Nov. 12 2008 11:45 AM
Susan from Kingston, New York

The auto industry needs to reorganized not bailed out! They need to become more competitive with Japanese and German auto companies. Let them go into Chapter 11 and then be reorganized! This is what Chapter 11 Bankruptcy Laws are supposed to help companies do.

Nov. 12 2008 11:05 AM
Karen from Manhattan

Paulson is giving money to business, not the taxpayers. Can a lame duck session of Congress stop him from doing this? What do the lame ducks have to lose? The money will be gone if we wait until January 20. The Republicans are looting the public treasury again -- as they looted the trillion dollar surplus with their 2002 tax cuts.

Can't they be stopped? Can the Obama database of millions of e-mails and cell phone numbers to organize a public campaign to force Congress to amend the bail-out bill?

Nov. 12 2008 11:02 AM
AWM from UWS


The irony is brutal isn't it?

Paulson also lobbied to increase the amount the investment banks could leverage themselves from 12 to 1 to 40 to 1. The change was made in 2004.

Nov. 12 2008 11:02 AM
Susan from Kingston, New York

We are not shallowing any of this. He is rewarding the very companies that got us into this disastrous economy.

Nov. 12 2008 10:59 AM
AWM from UWS

1 in 10 American jobs are linked to the auto industry.

It's unfortunate but they have to be bailed out.

We're in the realm of painful choices and incredibly painful choices. Get used to it.

Nov. 12 2008 10:58 AM
Karen from Manhattan

"Breaking News 10:51 AM ET: Paulson Says Bailout Funds May Be Used for Non-Bank Companies"

My husband believes that all these conversations are moot, because Bush will give the whole $700 billion to business before leaving office.

Nov. 12 2008 10:58 AM
Lorenzo from NY

I hope that one day this bailout will be seen as the tilting point, rarely has it been so obvious how capitalism dumps debt on taxpayers while privatizing gains during expansions.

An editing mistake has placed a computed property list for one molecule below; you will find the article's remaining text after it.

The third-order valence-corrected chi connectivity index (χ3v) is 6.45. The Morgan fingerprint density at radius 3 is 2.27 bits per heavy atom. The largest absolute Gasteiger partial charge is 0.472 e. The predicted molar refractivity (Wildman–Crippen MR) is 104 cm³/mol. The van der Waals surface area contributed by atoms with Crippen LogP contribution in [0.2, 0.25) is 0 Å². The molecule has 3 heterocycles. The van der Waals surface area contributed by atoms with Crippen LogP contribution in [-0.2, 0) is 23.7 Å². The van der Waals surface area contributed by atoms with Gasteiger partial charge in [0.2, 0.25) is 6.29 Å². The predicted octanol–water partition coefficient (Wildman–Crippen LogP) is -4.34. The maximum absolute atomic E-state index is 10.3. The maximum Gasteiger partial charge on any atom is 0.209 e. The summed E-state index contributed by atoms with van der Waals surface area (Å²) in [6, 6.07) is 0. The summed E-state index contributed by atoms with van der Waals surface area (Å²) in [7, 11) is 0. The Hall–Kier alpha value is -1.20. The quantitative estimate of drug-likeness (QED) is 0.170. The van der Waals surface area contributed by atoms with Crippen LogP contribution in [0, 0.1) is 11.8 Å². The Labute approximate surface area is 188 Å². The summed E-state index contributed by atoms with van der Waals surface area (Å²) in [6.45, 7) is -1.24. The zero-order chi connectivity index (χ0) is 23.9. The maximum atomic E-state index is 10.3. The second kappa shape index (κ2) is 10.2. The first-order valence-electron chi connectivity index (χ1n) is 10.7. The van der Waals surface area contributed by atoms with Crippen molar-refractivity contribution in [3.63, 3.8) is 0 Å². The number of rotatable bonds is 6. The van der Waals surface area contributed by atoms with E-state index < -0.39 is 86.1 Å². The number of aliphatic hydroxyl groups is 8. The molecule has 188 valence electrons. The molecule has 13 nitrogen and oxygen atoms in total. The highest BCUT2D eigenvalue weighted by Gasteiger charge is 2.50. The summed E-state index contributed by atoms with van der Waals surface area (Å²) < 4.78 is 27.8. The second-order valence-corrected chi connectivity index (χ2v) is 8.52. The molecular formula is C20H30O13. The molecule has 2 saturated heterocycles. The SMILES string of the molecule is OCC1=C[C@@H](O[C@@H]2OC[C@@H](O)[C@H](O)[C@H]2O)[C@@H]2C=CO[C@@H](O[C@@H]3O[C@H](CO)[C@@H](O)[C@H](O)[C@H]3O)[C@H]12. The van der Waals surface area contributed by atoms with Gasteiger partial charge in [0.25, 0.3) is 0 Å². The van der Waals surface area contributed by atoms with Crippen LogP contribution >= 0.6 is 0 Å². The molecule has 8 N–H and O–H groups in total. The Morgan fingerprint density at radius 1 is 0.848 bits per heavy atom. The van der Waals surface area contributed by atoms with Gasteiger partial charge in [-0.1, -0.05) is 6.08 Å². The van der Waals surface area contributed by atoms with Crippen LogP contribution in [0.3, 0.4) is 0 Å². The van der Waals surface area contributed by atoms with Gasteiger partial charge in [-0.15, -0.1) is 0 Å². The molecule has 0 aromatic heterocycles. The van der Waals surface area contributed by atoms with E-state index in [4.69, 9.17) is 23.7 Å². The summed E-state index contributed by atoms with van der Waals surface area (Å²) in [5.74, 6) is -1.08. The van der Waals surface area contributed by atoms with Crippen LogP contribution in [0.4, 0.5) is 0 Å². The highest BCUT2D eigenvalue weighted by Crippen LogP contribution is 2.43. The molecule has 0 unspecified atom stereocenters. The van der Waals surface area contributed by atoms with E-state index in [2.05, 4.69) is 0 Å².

Nov. 12 2008 10:55 AM
John from Manhattan

WHy isn't anyone speaking about Paulson's background? He was the chairman of GOldman Sachs, and was personally involved in designing and profiting from these synthetic instruments. Now he's bailing out his friends and touting "traditional lending". What happened to conflicts of interest in this country?

Nov. 12 2008 10:53 AM
Sheila from New York City

"I believe that banking institutions are more dangerous to our liberties than standing armies. If the American people ever allow private banks to control the issue of their currency, first by inflation, then by deflation, the banks and corporations that will grow up around the banks will deprive the people of all property until their children wake-up homeless on the continent their fathers conquered."

Thomas Jefferson 1802

Nov. 12 2008 10:51 AM

How would we know? There's no oversight on this money at all.

Nov. 12 2008 10:42 AM
Kai from NYC

Not only should Obama overhaul the mass-transit system, but he should restructure and retool the US auto industry so that they produce extremely fuel efficient cars.

Both should be on the agenda.

Nov. 12 2008 10:38 AM
michaelw from INWOOD

Paulson is a criminal and corrupt.

AMEX getting bailout money????

Paulson should be sent packing.

He's just giving money to his buddies.

Lehman didn't get money from Paulson because he didn't like them.

Nov. 12 2008 10:18 AM
Susan from Kingston, New York

I am so outraged by Henry Paulsen's management of the bailout money and rewarding the fat cats that run the big banks and insurance companies into the ground. We can't get these thieves out of office fast enough......... I am reallly outraged!

Nov. 12 2008 10:16 AM
Chairman Mao

Paulson is doing an amazing job.

Nov. 12 2008 10:13 AM
RJ from NJ

i supported Obama, but i do not approve of bailing out the auto industry. Instead we should expand and over-haul the mass transport system through out the country.

Nov. 12 2008 09:33 AM